"We're not going anywhere," Akin wrote on Twitter at about 9:30 a.m. "RT (re-tweet) this if you're standing with us!"
But Akin jangled more than a few nerves earlier today by announcing a 2 p.m. news conference in downtown St. Louis. With today being the deadline for withdrawing from the race, Akin's camp did not announce what the purpose of the news conference was.
"This afternoon, Todd Akin will be holding a press conference in downtown St. Louis," was all the news release said.
But Akin has given no signs that he was contemplating a withdrawal and has said many times he's in the race all the way through November.
On Monday Akin campaigned in St. Louis with former House Speaker Newt Gingrich who predicted that Republicans would flock back to Akin in the weeks ahead. Many, including GOP presidential nominee Mitt Romney and Missouri Sen. Roy Blunt, abandoned him following his remarks in August on "legitimate rape" and Akin's assertion that raped women possess a biological ability to ward off pregnancy.
"Republicans across this country understand that Todd Akin is key to our winning control of the Senate,’’ Gingrich said. “Every Republican needs to ask himself a question: Do you really want (Nevada Sen.) Harry Reid back as the majority leader?”
The Akin camp also has announced a statewide bus tour that begins today in St. Louis and will reach Kansas City on Friday. Akin has scheduled a news conference at 10 a.m. Friday in the Crown Center area (no specific location announced).
At 11:45 a.m. Friday, he'll greet volunteers at the Clay County GOP Headquarters, 5918 NW 63rd St. At 12:30, he is to be at Chappell's, 323 Armour Road, in North Kansas City.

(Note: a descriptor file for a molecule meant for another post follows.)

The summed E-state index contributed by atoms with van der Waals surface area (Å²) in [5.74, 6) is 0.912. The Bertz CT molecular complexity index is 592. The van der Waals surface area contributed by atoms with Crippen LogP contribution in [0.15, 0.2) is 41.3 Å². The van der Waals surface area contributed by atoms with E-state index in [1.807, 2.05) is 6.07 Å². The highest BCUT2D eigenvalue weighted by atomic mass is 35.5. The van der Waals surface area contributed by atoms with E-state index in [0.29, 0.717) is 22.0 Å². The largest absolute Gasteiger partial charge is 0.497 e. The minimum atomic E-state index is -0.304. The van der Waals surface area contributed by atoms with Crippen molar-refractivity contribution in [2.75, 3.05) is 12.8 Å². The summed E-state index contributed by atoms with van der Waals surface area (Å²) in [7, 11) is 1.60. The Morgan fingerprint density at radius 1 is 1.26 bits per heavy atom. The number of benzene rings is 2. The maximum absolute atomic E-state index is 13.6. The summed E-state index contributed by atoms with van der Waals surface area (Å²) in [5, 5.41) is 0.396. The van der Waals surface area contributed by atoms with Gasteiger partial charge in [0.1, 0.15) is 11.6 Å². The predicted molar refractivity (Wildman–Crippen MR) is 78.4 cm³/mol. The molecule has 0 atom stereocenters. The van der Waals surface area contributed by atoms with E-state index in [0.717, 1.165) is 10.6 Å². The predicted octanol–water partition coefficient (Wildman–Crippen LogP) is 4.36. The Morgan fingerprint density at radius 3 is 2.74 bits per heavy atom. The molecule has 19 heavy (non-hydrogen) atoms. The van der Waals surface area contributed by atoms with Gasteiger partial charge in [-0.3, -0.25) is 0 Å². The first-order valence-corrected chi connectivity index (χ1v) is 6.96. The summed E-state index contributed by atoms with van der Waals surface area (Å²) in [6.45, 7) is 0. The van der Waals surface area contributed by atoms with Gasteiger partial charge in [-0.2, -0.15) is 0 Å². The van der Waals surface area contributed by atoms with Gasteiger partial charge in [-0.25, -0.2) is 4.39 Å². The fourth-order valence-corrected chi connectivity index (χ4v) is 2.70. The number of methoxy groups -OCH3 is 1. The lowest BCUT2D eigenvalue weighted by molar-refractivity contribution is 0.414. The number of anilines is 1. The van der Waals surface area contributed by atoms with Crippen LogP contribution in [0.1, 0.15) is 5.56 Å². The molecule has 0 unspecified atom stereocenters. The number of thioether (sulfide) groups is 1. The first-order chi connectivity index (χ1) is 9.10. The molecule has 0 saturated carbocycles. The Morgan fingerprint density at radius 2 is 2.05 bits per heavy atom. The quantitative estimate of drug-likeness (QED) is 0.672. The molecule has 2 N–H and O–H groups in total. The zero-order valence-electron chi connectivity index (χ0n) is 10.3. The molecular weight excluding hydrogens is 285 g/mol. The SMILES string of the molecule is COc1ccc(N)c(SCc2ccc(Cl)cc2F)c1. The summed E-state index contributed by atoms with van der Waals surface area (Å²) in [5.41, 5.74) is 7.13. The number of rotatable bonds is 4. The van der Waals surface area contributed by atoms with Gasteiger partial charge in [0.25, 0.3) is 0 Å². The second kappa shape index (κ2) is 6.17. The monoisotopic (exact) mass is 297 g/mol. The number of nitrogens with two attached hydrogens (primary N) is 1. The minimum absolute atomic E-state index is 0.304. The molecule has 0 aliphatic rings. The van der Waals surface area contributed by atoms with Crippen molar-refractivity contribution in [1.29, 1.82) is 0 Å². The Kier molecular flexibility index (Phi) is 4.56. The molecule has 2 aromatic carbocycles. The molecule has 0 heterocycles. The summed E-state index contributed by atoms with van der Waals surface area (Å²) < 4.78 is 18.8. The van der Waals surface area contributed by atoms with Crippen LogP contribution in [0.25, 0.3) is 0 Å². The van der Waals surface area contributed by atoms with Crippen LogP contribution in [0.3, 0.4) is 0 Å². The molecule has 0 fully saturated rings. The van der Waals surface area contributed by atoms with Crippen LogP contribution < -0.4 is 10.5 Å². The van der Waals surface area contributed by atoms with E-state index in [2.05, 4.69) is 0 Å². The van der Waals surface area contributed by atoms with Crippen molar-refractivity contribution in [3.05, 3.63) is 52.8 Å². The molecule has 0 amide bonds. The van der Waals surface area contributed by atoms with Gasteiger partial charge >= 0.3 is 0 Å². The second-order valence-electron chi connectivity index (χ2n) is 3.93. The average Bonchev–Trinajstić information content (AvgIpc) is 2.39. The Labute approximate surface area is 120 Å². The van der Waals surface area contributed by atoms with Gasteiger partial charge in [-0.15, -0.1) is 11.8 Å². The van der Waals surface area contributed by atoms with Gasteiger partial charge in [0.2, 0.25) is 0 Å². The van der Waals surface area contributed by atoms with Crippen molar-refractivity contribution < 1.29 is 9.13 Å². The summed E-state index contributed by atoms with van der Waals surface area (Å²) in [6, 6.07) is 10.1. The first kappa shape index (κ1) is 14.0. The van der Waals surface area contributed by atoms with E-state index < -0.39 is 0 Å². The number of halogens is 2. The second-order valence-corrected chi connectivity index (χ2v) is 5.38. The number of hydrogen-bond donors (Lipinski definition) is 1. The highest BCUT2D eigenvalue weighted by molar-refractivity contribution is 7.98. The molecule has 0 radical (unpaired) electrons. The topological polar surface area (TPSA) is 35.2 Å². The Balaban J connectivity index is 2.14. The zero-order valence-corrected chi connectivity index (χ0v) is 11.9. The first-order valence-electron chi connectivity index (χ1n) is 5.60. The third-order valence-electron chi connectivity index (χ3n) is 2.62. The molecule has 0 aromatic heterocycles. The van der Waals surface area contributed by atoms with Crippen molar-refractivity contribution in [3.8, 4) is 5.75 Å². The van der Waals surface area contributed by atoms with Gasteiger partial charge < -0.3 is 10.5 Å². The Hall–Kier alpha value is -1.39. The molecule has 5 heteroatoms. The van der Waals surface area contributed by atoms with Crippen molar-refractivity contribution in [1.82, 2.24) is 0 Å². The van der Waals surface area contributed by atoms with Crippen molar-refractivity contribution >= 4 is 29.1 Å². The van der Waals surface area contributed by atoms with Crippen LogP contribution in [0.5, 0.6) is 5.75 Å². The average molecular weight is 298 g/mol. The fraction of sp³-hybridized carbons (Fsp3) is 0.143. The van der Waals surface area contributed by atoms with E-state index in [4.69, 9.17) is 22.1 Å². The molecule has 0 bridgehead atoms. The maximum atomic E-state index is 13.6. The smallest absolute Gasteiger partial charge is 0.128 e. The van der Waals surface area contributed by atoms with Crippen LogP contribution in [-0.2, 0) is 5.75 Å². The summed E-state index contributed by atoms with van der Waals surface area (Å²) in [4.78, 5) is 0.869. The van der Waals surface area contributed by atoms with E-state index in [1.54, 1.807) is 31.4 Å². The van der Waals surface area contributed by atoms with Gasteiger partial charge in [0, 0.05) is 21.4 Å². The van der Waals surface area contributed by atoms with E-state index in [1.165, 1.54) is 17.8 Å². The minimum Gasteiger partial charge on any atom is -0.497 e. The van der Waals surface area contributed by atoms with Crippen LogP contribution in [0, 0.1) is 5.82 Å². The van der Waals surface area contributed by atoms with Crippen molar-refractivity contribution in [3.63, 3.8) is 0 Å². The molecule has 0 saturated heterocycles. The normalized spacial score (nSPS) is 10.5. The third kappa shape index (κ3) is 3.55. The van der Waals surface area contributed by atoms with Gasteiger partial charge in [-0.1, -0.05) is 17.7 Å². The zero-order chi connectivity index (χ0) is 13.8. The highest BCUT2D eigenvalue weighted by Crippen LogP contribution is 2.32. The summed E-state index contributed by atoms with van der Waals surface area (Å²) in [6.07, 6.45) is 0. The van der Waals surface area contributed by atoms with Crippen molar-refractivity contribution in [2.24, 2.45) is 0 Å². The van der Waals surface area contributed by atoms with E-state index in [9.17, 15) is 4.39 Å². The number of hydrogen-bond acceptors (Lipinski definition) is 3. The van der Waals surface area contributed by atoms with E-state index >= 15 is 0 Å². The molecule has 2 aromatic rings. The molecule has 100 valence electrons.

Meanwhile, McCaskill’s campaign has continued to pound Akin for what the Democrat said was a position flip on earmarks as a way to ensure that he would gain the financial backing of a prominent earmark opponent, South Carolina Sen. Jim DeMint of South Carolina.
DeMint controls a well-funded political committee and hinted last week that he may come to Akin's aid in the weeks ahead.
Akin's fundraising has taken a massive hit since his comment on rape victims.
The McCaskill camp released a web video in which Akin is seen defending the use of earmarks over the years.
Earmarks are spending projects that members of Congress can privately insert into appropriations bills. McCaskill is also an earmark opponent.
"It’s shocking that Todd Akin’s willing to sell his support for an earmark ban, especially after defending the practice in campaign ads just two months ago,” said McCaskill spokesman Erik Dorey. “Akin’s decision to sell his support for an earmark ban is the kind of Washington politics that Missourians hate."
Akin's camp has defended his position, saying only that "Todd's position on earmarks has been clear and consistent and is not in conflict with Senator DeMint's ban on earmarks." Akin has not elaborated on that stand.